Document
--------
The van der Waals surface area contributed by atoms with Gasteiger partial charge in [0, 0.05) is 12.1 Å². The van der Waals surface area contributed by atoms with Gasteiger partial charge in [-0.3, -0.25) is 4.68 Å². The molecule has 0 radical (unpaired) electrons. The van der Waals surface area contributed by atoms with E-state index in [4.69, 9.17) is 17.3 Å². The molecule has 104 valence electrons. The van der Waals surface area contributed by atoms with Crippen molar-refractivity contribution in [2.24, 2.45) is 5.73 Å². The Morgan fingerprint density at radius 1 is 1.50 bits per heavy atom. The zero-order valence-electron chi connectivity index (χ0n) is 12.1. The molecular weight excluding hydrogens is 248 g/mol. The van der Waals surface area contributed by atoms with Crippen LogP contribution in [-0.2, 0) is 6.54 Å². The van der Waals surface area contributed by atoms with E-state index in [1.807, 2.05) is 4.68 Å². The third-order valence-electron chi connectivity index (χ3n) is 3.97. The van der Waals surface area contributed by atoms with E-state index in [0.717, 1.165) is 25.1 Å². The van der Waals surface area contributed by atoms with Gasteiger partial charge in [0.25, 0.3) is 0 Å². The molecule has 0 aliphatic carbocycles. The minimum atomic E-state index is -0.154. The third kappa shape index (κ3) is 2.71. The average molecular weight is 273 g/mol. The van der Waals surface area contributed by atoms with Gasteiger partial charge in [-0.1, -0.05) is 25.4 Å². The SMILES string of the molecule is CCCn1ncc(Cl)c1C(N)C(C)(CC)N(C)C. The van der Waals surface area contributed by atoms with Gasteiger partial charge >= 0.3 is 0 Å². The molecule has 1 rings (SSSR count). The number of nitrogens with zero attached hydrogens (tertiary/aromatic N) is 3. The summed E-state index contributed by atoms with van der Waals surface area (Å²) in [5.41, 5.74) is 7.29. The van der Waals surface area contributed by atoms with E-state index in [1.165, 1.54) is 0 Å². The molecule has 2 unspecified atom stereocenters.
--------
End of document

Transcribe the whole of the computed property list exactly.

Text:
The van der Waals surface area contributed by atoms with Gasteiger partial charge in [0, 0.05) is 12.1 Å². The van der Waals surface area contributed by atoms with Gasteiger partial charge in [-0.3, -0.25) is 4.68 Å². The molecule has 0 radical (unpaired) electrons. The van der Waals surface area contributed by atoms with E-state index in [4.69, 9.17) is 17.3 Å². The molecule has 104 valence electrons. The van der Waals surface area contributed by atoms with Crippen molar-refractivity contribution in [2.24, 2.45) is 5.73 Å². The Morgan fingerprint density at radius 1 is 1.50 bits per heavy atom. The zero-order valence-electron chi connectivity index (χ0n) is 12.1. The molecular weight excluding hydrogens is 248 g/mol. The van der Waals surface area contributed by atoms with Crippen LogP contribution in [-0.2, 0) is 6.54 Å². The van der Waals surface area contributed by atoms with E-state index in [1.807, 2.05) is 4.68 Å². The third-order valence-electron chi connectivity index (χ3n) is 3.97. The van der Waals surface area contributed by atoms with E-state index in [0.717, 1.165) is 25.1 Å². The van der Waals surface area contributed by atoms with Gasteiger partial charge in [0.25, 0.3) is 0 Å². The molecule has 0 aliphatic carbocycles. The minimum atomic E-state index is -0.154. The third kappa shape index (κ3) is 2.71. The average molecular weight is 273 g/mol. The van der Waals surface area contributed by atoms with Gasteiger partial charge in [-0.1, -0.05) is 25.4 Å². The SMILES string of the molecule is CCCn1ncc(Cl)c1C(N)C(C)(CC)N(C)C. The van der Waals surface area contributed by atoms with Gasteiger partial charge >= 0.3 is 0 Å². The molecule has 1 rings (SSSR count). The number of nitrogens with zero attached hydrogens (tertiary/aromatic N) is 3. The summed E-state index contributed by atoms with van der Waals surface area (Å²) in [5.41, 5.74) is 7.29. The van der Waals surface area contributed by atoms with E-state index in [1.165, 1.54) is 0 Å². The molecule has 2 unspecified atom stereocenters.